It's easy to forget that in 1950, when "Destination Moon" was released, humans had yet to travel to the moon, the Cold War sent icy chills down American spines and Woody Woodpecker was available for instructional film roles. Yet the "magnificent desolation" of Earth's majestic satellite—to use the words of Buzz Aldren—was inspiring scientists and storytellers alike. Touted as the first film to seriously attempt a realistic portrayal of a moon mission, "Destination Moon" launches with the struggle to secure funding, moves on to the impact of the political climate on the project (the astronauts are forbidden to go due to fears about nuclear propulsion), and lands the experimental astronauts into problems that require ingenuity and scientific knowledge to solve.
Perhaps one of the most interesting production notes is that the artist responsible for the scene paintings was none other than the legendary Chesley Bonestell, whose images presaged space photography by decades. Bonestell was honored by scientists and artists alike for a career that started in 1905, when a view through a telescope inspired him to paint Saturn for the first time. His work earned him the title "Father of Modern Space Art."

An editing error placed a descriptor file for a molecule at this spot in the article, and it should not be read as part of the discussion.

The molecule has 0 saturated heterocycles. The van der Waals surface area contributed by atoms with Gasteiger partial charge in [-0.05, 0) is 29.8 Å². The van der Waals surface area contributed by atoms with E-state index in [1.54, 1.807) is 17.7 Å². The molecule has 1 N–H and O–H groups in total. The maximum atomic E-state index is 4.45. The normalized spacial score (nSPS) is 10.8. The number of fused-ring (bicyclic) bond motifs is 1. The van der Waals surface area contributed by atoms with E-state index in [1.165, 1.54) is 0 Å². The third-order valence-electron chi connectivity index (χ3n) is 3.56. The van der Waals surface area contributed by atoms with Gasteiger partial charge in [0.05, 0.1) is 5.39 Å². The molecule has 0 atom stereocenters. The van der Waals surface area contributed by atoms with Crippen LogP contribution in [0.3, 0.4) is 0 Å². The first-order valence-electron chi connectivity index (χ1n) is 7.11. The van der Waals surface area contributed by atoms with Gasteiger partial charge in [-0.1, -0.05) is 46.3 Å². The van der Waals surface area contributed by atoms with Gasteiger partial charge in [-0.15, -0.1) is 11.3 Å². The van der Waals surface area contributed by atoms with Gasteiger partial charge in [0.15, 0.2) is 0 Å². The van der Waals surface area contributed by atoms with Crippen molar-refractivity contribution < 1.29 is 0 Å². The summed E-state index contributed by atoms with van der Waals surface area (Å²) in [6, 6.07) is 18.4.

Inese IversAstrophysicist Inese Ivers of the University of Utah discusses the realities of launching a space mission.
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